Brodie Farquhar: The great divide
I’ve been following these Steamboat Springs controversies about growth — the proposed elementary school, the proposed Marriott behind Safeway and the big development on the west side of town.
I may be wrong — I very often am — but it seems like a great divide has opened up in Steamboat, dividing the community over the idea of growth.
The pro-growthers take the stance that growth is happening and inevitable; that the municipality has well-known procedures for growth to take place; that planning and considered judgment has taken place; and let’s get on with it, already.
The anti-growthers are crying, “Stop! Or at least slow down!” Or to be a tad more descriptive: We’re under siege by too much growth that’s threatening the quality of life for everyone — too much negative impact on the environment, wildlife, water, air and community.
Every resort community in the West has experienced this divide. Every old-timer and new arrival has had the thought, “I wish I could slam the door shut and keep this special place just the way it is right now or was.”
Of course, everyone also entertains the opposite thought/desire to profit from a growing economy that brings ever-greater profits, income, etc. We want to do better, have more money and stuff.
To say that we’re all deeply conflicted is an understatement.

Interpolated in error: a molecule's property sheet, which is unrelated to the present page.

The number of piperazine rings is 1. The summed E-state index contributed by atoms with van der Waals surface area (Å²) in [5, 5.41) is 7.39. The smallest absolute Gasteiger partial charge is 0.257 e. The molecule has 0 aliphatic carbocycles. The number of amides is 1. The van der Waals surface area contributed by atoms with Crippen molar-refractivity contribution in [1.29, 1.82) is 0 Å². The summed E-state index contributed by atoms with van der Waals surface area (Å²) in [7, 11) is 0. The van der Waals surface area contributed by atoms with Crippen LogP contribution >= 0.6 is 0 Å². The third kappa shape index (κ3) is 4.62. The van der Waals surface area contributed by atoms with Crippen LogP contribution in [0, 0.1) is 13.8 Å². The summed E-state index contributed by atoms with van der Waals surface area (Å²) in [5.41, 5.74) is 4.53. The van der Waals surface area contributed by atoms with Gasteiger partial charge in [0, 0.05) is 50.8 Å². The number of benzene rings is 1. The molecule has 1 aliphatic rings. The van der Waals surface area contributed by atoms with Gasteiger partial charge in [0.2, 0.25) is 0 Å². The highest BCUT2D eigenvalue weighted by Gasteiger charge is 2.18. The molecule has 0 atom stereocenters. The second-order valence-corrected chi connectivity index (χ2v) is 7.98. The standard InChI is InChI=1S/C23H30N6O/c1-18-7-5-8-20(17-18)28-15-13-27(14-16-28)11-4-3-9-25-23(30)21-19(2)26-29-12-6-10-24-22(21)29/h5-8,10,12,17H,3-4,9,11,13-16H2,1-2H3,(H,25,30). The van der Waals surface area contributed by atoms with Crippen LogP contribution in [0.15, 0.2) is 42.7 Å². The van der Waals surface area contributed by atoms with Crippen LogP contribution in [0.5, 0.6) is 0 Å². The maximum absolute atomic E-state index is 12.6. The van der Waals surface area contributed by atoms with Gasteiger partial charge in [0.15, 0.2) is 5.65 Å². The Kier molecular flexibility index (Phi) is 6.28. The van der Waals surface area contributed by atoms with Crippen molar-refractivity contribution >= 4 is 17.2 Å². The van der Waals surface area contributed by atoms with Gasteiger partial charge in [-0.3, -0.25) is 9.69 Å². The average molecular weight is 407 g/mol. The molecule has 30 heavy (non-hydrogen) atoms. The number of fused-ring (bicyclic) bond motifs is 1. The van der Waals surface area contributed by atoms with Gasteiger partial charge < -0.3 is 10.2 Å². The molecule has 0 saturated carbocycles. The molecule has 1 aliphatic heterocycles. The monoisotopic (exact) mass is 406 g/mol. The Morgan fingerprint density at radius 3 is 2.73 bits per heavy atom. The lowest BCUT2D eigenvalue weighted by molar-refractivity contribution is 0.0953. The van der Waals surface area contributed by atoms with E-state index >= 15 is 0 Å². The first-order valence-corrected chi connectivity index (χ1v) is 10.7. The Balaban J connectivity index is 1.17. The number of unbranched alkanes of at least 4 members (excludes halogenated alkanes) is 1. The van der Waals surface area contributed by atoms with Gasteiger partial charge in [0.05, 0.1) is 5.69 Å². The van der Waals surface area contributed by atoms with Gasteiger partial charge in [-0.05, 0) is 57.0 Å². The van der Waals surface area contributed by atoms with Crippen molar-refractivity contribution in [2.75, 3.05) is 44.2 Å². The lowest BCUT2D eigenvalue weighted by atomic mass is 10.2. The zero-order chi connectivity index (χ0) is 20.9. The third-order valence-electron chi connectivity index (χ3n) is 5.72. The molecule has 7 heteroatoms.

And yet, and yet. We hear from the sustainability folks that endless growth is comparable to a cancer, ever growing and ultimately destructive. Rather than endless, unsustainable growth, we need a better economic model, one that can meet the basic needs of all within a sustainable Earth. What we have globally is a demand for resources that is about 1.5 times one Earth.
Globally, we’re in deep trouble. Locally, that’s where we seem headed.
In my view, the pro-growthers are pretty near-sighted and thoroughly blinkered to larger and looming realities and impending consequences. Yet the anti-crowd has to offer something more than a resounding “No!” to the growth proposals on the table right now.
Bottom line, what kind of economy and community do you want? How do we get there? Who wins, who loses? I don’t think the status quo growth model has much to offer long term. We need a great, big “time-out” and a deeper conversation to answer what we really want.
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